French in Ireland: What they really think of us

Two-Michelin star chef Patrick Guilbaud at his restaurant in Dublin.

With Brexit approaching, Pat Fitzpatrick thinks it might be time to cosy up to our next nearest neighbours: France. He chats to French nationals who have made Ireland home – to find out what they really make of us

We’ve always had a thing for the French here in Ireland. While the people from the island next door were doling out warm beer, mushy peas, and centuries of oppression, the next country along offered suntans, wine, and that girl you saw on the metro in Paris on a school tour in third year.

Our thing for the French could get even stronger, now that the Brits have decided to take back control by leaving the 21st century and heading back to 1956. This isn’t just about ferries bypassing Britain and heading for France — it’s about new life in an old relationship, that existed long before your one in the Kerrygold ad told Andre she’d like him to butter her spuds. (That was basically a single entendre, if you’ll pardon my French.)

Ireland obviously appeals to a new generation of French people — the 2016 census found 11,661 French nationals living here (up almost 2,000 since 2011), with almost half of that number living in greater Dublin, a further 1,119 living in Cork city.

It cuts both ways. Irish people have always had a thing about life in France. The latest wave is professional rugby players, with top stars such as Johnny Sexton, Simon Zebo, Donncha Ryan, and Tomás O’Leary making the move to France to ply their trade.

Tomás is back in Cork now, so that himself and his wife Julie can be closer to their families. But when I caught up with him recently to talk about life in Montpellier and his Told & Co range of watches, it was clear they had a ball in the south of France. “We spent Christmas in a château near Carcassonne, we had the place to ourselves, blue skies, we went for a cycle through the vineyards with our little son, Jamie.” What’s not to like?

Tomas O’Leary: The former rugby star says he loved his spell playing in France. Picture: Clare Keogh
Tomas O’Leary: The former rugby star says he loved his spell playing in France. Picture: Clare Keogh

We love France for good reasons — but what do they think of us?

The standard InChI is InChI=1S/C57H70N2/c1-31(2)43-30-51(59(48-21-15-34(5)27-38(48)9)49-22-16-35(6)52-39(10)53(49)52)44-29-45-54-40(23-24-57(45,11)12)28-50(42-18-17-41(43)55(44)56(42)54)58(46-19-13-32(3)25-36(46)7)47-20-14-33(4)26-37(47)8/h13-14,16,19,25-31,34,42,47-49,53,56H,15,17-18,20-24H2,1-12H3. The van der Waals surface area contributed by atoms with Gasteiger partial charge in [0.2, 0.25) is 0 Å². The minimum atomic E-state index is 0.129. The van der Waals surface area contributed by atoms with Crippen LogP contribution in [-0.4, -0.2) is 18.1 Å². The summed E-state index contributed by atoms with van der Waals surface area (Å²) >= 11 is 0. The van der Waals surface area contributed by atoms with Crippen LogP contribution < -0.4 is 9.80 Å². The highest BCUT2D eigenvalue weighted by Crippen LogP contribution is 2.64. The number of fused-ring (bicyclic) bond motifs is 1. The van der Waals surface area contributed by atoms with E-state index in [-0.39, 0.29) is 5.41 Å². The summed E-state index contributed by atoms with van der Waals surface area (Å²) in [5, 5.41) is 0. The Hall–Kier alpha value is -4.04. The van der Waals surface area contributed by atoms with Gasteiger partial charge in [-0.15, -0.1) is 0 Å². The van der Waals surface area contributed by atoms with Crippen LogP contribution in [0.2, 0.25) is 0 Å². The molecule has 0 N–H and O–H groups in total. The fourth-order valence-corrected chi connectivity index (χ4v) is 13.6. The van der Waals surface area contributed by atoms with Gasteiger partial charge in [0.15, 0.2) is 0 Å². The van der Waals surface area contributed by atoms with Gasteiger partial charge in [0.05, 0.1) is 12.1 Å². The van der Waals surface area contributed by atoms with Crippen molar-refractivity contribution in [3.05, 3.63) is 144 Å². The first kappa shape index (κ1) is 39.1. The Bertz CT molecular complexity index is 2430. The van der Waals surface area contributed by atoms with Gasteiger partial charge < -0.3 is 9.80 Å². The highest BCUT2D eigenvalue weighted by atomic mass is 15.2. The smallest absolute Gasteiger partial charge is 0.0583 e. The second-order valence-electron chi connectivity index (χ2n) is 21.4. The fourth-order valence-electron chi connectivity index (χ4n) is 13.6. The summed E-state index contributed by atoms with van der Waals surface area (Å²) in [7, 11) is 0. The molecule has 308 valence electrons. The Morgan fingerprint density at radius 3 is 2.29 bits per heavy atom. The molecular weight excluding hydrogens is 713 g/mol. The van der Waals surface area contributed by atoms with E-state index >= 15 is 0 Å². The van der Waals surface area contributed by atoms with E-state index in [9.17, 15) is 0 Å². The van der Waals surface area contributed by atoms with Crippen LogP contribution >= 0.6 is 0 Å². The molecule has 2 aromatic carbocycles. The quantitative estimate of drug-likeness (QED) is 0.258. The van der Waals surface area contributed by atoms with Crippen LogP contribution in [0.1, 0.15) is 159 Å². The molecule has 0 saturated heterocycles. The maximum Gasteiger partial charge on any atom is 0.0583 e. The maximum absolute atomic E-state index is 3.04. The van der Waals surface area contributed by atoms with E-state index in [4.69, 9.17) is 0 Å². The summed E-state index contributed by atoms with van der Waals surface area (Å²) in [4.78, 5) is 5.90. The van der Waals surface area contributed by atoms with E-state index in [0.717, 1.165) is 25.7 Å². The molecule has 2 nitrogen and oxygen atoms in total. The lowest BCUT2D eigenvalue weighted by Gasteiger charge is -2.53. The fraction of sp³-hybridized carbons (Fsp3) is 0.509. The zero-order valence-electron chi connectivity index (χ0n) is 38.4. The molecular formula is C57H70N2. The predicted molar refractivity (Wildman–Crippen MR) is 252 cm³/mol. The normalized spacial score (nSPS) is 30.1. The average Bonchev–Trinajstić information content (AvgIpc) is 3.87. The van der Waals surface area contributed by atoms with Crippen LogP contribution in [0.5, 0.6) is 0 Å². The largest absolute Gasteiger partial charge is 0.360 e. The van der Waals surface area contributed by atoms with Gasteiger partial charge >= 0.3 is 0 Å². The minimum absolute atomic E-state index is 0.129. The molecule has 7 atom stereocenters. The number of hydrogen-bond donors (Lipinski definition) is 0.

Jean-Christophe Trentinella is director at the Cork office of Alliance Francaise, a global organisation tasked with promoting French culture and building ties with the host country. He only arrived here five months ago, but he’s clearly been keeping an eye on us.

In Britain, the US, and Australia, I found a social varnish that you don’t find here. When people are displeased in Ireland, they really let you know. It’s not a lack of politeness, more a relationship with your own emotions and how they can take over. It’s not aggressive, but when they’re irritated they let me know.

So much for our hundred thousand welcomes. That said, he has clearly settled in and likes a lot of things here, including the way his young daughter’s creche has them out playing in all weather. Asked if he would recommend Ireland to a French person, he said it depends where they come from. “There are a lot of people here from Brittany and Normandy, but I don’t meet too many from the south of France. I think that might be the weather, if anything, the weather here is an upgrade on Brittany.”

There goes Brittany off my holiday list.

Jean-Christophe then turns to one export that has always had a big following in Ireland: French cinema. Alliance Francaise is running the Cork French Film Festival, the oldest French film showcase in Ireland, featuring 20 films at the Gate Cinema from tomorrow, culminating with Gérard Depardieu in Cyrano de Bergerac on March 10.

Good food is another French export that never goes out of fashion in Ireland. Patrick Guilbaud has flown the flag since he arrived here in 1981 and opened his iconic Restaurant Patrick Guilbaud in Dublin, which has two Michelin stars. He found it a culture shock when he arrived 38 years ago. “Ireland was years behind France and the UK then in terms of society and savoir faire,” he tells me.

“It reminded me of Paris in the 1960s. But it has changed dramatically for the better. Dublin is a very nice capital city, it’s a very nice place to be. People complain about the traffic, but it is nothing compared to Paris or London.”